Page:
KKK Imagery Causes Philip Guston’s Exhibition a Four-Year Postponement

Can an artist’s legacy be taboo in 2020?

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City Limits, 1969 Wiki Art

Who was Philip Guston?

Guston was an American-Canadian artist, the son of Ukrainian Jewish immigrants, born in 1913. Considering early mid-twentieth-century California he found himself in, it’s not surprising to read his family had been the victim of repeated hostilities and persecution.
As a part of the New York School, in the last 1960s, he led the transition from abstract expressionism to neo-expressionism, alongside other artists like Pollock and de Kooning.
We count a number of works from these later years which feature Ku Klux Klan members in a cartoonish, satirical yet more figurative rendering.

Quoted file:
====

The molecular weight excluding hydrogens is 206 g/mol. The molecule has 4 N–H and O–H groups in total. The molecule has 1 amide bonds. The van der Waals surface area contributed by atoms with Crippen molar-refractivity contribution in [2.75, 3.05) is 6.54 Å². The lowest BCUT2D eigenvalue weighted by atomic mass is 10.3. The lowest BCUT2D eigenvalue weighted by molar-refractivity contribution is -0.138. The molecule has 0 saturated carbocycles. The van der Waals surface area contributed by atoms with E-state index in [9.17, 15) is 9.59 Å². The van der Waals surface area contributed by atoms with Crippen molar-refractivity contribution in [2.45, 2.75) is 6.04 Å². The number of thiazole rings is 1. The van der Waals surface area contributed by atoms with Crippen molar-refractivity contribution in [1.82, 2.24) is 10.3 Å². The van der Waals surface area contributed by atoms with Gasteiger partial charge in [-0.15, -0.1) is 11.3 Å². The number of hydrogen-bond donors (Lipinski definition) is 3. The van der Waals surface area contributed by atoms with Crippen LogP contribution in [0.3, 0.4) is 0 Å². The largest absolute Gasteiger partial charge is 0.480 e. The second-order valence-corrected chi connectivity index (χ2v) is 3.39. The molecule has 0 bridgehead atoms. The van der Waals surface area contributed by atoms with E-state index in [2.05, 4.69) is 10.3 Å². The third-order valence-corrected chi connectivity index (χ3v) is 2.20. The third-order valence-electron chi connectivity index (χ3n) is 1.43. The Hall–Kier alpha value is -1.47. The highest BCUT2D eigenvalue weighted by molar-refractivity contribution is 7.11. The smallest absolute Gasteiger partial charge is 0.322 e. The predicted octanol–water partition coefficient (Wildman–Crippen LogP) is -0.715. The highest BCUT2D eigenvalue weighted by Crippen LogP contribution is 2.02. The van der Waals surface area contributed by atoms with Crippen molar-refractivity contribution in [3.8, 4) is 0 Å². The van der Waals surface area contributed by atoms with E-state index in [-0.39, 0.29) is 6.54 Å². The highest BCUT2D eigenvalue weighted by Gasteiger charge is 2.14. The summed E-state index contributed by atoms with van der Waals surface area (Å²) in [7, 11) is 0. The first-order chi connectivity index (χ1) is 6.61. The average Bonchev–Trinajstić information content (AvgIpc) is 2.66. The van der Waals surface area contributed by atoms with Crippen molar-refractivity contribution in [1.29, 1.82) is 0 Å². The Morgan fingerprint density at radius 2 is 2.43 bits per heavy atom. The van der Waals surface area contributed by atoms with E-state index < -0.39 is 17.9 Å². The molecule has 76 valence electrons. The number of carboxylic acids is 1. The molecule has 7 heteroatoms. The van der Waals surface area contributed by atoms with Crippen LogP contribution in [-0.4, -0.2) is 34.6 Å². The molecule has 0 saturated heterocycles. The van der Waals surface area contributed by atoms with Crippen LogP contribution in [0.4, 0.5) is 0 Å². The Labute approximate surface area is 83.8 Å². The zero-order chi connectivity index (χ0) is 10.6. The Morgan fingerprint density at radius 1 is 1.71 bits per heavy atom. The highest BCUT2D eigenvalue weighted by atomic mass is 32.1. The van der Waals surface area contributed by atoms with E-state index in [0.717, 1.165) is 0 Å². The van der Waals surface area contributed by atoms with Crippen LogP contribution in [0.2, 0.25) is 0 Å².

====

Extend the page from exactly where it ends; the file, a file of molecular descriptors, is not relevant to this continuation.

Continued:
Why is his work making the headlines?

Some of Guston’s paintings are characterised by KKK imagery set in sarcastic and twisty mise en scènes.
‘What would it be like to be evil?’ — so Guston starts a conversation about the wrongs of society. Wrongs in whose shoes — or under whose hoods — he paints his own self, as in 1969 The Studio which he defined as a meta-self-portrait.

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The Studio, 1969 Wiki Art

Why ‘Guston Now’ needs to be reinstated just…Now

Looking at City Limits I can’t help but think of Biff’s wicked gang in Back to the Future. A bunch of obnoxious youths driving around the village looking to wreak havoc. Similarily seem to be portrayed the three hoods: squeezing in the car, up to something sinister.

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Biff and his gang, Back to the Future 1985 Pinterest

‘The danger is not in looking at Philip Guston’s work, but in looking away.’

So claims the artist’s daughter, and likewise agreed over two thousands of artists, critics, curators, and scholars who, via New York-based journal The Brooklyn Rail, signed an open letter to voice their disappointment.

Providing unsolicited, mostly unqualified perspectives on Art for laymen. Blatantly entitled.

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